Shell downstream director Mark Williams

Shell downstream director Mark Williams

Shell has just announced it is to build the world's first floating liquefied natural gas facility (FLNG) 200km off North-West Australia's coast. As well as that mammoth project, the energy giant is also heavily involved with the huge gas potential in Qatar with the Pearl Gas to Liquids (GTL) project - the world's largest GTL plant. Shell downstream director Mark Williams outlined some of his alternative fuels and transport thinking at the recent Challenge Bibendum sustainable mobility event in Berlin.
 
j-a: To what extent is Shell convinced of the future of biofuels?
 
MW: The advantage of biofuels is they can rely on existing infrastructure and rely on existing engines. It is not possible to replace fossil fuels 100%, but we can make significant inroads with biofuels without having to wait for infrastructure to take over.
 
Biofuels share agricultural space with food resources so sustainability is important. Sugar cane can be sustainably produced, has very low C02 and is low cost. The cultivated amount of sugar cane in Brazil is 0.6% of total land and 1.5% of arable land.

Brazilian Sugar Cane ethanol is the only biofuel produced today that is economic to manufacture without subsidy. In comparison, corn ethanol produced in the US relies on a blenders tax credit of US$0.45 for each gallon of ethanol blended with gasoline.

j-a: Turning to vehicle transportation of the future, do you think journeys will diminish as traditional energy sources start to wind down?
 
MW: Mobility is not an option, it is access to human beings, to jobs, families. It is important to social and political freedom. Demand for mobility will grow with triple the cars and trucks by 2050 (IEA) - We can't get in the way of demographics.
 
j-a: So will there by necessity have to be a plethora of energy solutions to cope with that explosion in demand?
 
MW: Future mobility will depend on not just more but more diverse sources of energy - there will be a mosaic of solutions including petrol, diesel, biofuels, hydrogen and even carbon capture and storage.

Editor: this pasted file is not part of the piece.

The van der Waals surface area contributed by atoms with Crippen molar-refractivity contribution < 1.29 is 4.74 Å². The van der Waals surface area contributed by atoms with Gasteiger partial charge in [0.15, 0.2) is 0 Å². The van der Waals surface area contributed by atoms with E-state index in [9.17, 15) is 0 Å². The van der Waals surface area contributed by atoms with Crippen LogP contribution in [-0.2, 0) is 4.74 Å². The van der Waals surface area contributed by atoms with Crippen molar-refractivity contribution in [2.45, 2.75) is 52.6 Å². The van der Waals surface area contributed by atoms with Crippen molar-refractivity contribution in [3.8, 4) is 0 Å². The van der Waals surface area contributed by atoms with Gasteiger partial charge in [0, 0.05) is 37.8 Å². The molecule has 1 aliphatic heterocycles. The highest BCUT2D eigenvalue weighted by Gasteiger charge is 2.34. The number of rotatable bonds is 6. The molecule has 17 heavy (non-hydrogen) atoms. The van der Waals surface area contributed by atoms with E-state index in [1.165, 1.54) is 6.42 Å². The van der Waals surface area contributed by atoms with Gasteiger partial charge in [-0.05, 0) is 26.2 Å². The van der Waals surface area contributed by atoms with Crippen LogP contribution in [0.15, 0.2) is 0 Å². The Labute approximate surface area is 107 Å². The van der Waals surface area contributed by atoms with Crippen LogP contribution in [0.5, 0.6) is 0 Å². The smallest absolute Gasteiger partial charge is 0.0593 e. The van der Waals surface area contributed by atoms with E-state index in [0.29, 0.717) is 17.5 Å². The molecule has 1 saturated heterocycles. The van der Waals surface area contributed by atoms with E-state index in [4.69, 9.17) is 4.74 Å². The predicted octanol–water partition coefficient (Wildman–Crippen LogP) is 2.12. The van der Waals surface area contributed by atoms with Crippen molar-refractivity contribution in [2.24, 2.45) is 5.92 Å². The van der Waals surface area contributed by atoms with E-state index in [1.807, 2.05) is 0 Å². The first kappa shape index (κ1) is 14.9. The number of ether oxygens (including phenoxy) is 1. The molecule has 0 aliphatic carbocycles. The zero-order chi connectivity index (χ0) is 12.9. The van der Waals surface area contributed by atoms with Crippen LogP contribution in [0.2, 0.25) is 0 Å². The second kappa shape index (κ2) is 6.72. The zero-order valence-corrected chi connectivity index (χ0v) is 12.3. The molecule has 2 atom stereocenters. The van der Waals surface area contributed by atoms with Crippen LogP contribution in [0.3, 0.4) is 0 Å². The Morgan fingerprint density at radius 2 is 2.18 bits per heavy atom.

There will be new challenges and new dilemmas. For energy companies, city planners, consumer groups, advertisers and research laboratories - they all need to be collaborating.
 
j-a: So of that range of energy alternatives available, what does Shell view as the most interesting and can existing transmission technology be improved?
 
MW: We have biofuels and sugar cane in Brazil and we see it as the most commercially viable way to reduce C02 emissions for at least the next decade.
 
We have just formed Raizen, a US$12bn biofuels joint venture with Cosan in Brazil.
 
It is easy to see how vehicles have improved during the last 100 years, but lubricants and fuel have [also] improved. Fossil fuels have some obvious issues with emissions, but they are an immensely efficient way of transport.
 
j-a: Will the growth of so-called megacities drive ever-more different solutions to mobility challenges?
 
MW: Mobility depends on smarter infrastructure - roads, bridges, supply and distribution - and perhaps after all the design layout of cities,
 
By 2050, three-quarters of the world's nine billion people will live in cities. Research puts the development [costs] of urban cities at US$350bn by 2050.
 
j:a: It's a common complaint that energy companies are benefiting from the current extremely high oil price - how does Shell view oil at such a high cost?
 
MW: I don't welcome high fuel prices as a way of promoting this [efficiency], but nonetheless I think it is on the [minds] of consumers. We find consumers are increasingly interested in fuel efficiency and higher [energy] prices accelerate that trend.